Ancient Parisian acacia has a crise d’identité

It’s reputedly 400 years old this year, this False Acacia (Robinia pseudoacacia). Just shows what a little neglect can do: this can’t be the best place to grow, with air pollution and soil compaction. On top of that, folk wisdom is that ivy is bad for a tree and filling cracks in trees with concrete and rubble is now out of favour.

Yes right now there is fruit on what may be the oldest tree in Paris. Sometime in the Paris spring it had sex. I don’t know if the seed is viable or not but it looked pretty good in the pod I examined.

If we are to believe the information in Square Rene Viviani (just across the river from Notre Dame) the tree was planted here by Jean Robin, during the reign of Henri IV, in 1601. Or perhaps 1602. The confusion begins in Square Rene Viviani where the sign nailed to the tree says 1601 but the guano-splattered blue sign at the base of the tree says 1602. 

This could be a simple mistake, or perhaps Robin dug the hole on New Year’s Eve and forgot to bring the plant over until the next day. Of more import is that several scholars have argued that this date is more than thirty years too early.

Either way, a century or so after the tree was planted the famous Swedish botanist Carl Linnaeus named Robinia after King Henri’s gardener, Jean Robin, apparently in recognition of him bringing seeds of the False Acacia from Canada to France in 1600 or 1601. The species was originally thought to belong to the genus Acacia, hence the common name.

An alternative story has the son of Jean Robin, Vespasian Robin (1579-1662) bringing the seed to Paris from that famous country ‘who knows where’ and planting this tree in 1636 or soon after. Vespasian collected plants from all over the world, including North America. In this version Linnaeus was just mixed up, or perhaps named it after both father and son.

Jean Robin (1550-1629) was gardener, or sometimes described as arborist, to Henri IV, as well as his father and son I think. Lynda tells me Henri IV was stabbed to death while stuck in Paris traffic, which I can believe – I’d get road rage too if I had to commute on these roads.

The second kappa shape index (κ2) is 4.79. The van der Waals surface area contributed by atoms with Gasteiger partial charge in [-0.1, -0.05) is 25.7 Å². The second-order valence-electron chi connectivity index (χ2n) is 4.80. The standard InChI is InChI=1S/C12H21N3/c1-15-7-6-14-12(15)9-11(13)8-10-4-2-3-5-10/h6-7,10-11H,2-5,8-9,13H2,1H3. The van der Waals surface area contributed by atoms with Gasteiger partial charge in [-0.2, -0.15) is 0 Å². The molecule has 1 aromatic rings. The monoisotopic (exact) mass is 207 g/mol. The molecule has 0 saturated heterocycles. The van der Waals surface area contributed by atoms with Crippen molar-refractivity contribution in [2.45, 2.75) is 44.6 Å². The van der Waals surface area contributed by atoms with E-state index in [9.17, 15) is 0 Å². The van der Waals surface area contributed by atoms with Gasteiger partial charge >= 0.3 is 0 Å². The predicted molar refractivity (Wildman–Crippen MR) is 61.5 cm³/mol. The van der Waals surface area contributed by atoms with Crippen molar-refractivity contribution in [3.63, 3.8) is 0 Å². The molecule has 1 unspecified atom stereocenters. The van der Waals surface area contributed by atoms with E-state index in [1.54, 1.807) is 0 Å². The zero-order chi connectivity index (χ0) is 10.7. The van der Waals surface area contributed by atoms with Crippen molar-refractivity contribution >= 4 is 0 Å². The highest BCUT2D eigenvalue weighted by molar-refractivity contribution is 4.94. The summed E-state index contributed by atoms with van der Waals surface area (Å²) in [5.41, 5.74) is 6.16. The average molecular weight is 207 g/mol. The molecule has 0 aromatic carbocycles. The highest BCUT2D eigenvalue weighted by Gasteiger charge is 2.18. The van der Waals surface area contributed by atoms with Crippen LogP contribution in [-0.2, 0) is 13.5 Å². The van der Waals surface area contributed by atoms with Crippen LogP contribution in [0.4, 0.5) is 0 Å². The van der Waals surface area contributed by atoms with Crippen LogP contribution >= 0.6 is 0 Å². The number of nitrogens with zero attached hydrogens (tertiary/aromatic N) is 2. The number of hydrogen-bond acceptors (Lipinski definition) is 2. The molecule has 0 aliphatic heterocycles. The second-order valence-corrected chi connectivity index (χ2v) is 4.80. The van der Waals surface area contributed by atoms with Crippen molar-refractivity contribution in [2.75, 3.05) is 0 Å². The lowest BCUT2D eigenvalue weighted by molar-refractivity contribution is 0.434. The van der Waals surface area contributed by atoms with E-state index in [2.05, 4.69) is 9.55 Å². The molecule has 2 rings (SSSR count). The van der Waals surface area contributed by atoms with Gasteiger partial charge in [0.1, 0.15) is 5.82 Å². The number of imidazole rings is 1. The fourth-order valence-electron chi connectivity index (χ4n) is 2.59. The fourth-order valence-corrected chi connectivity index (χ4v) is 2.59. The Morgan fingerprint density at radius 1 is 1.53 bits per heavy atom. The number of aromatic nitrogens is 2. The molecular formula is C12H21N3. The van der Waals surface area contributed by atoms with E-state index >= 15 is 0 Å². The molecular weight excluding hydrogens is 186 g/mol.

Robin worked at the Jardin des Plantes when it was a royal garden, and some versions of the story have the Robinia growing here until the 1980s rather than in Square Rene Viviani (Vespasian also worked at the Jardin du Roi, as it was then, becoming Head Gardener). Another story locates the tree at Place Dauphine, a small public square (actually triangle) on the Île de la Cité (not opposite it, as is Square Rene Viviani), where Vispasien was asked to establish a medicinal garden for the university. The triangular square is at the opposite end of the island to where the next picture is taken, and Square Rene Viviani is just off screen to the left... There are a number of elderly Robinias in the city vying for the title of oldest Paris tree.

Perhaps the 1636 version of the story is case of classic English-French rivalry. False Acacia is first recorded in the UK in...1636! Jean Robin was also mates with English plantsmen, such as John Gerard, and exchanged plants across the channel.  Kew Gardens gets its first planting of this species in 1762, three years after the botanic garden was established by Princess Augusta. The specimen was transplanted by Lord Bute from the Duke of Argyll’s estate in Twickenham.

Growing on the lawn in front of the Orangery at the northern end of Kew Gardens the False Acacia is one of a collection of six trees called ‘The Old Lions’. The Old Lions remain from the oldest documented plantings at Kew Gardens.

The False Acacia was one of the earliest North American trees to reach Europe and is now widely planted in parks and gardens, as well as making a nice living for itself as an invasive weed. I gather it reached the peak of its UK popularity in the early nineteenth century thanks to some encouraging words from William Cobbett.

Back in Paris, this 375, 399 or 400 year old tree, which may or may not be the oldest planted tree alive in Paris today, is not the prettiest specimen you’ll ever see. One part concrete, one part ivy and the rest a scraggy Robinia pseudoacacia, it was, at least, almost certainly planted by the hand of Monsieur Robin.

Postscript: Well at last I'm really ‘talking plants’. My blog is about to go aural thanks to Catherine Stewart’s GardenDrum. As regular readers know, Talking Plants (  is a blog devoted to plants and gardens, with an eye for the quirky or scientific, or both. Its first home was the Royal Botanic Gardens in Sydney, Australia, but early this year Talking Plants migrated with my wife Lynda (who adds expertise in French, botany and more) and me to Royal Botanic Gardens Kew in London, UK. Sometimes it’s a collection of pictures held together by comely captions, other times it’s more reflective and may even include some hurried research! This is the first to be presented as a multimedia extravaganza...


Bom said…
Congratulations on Garden Drum! I look forward to listening to podcasts from the various experts.

So half of the things known about this false acacia are, uhm, false?
Tim Entwisle said…
Ah, but which half is true and which is false? Thanks for feedback.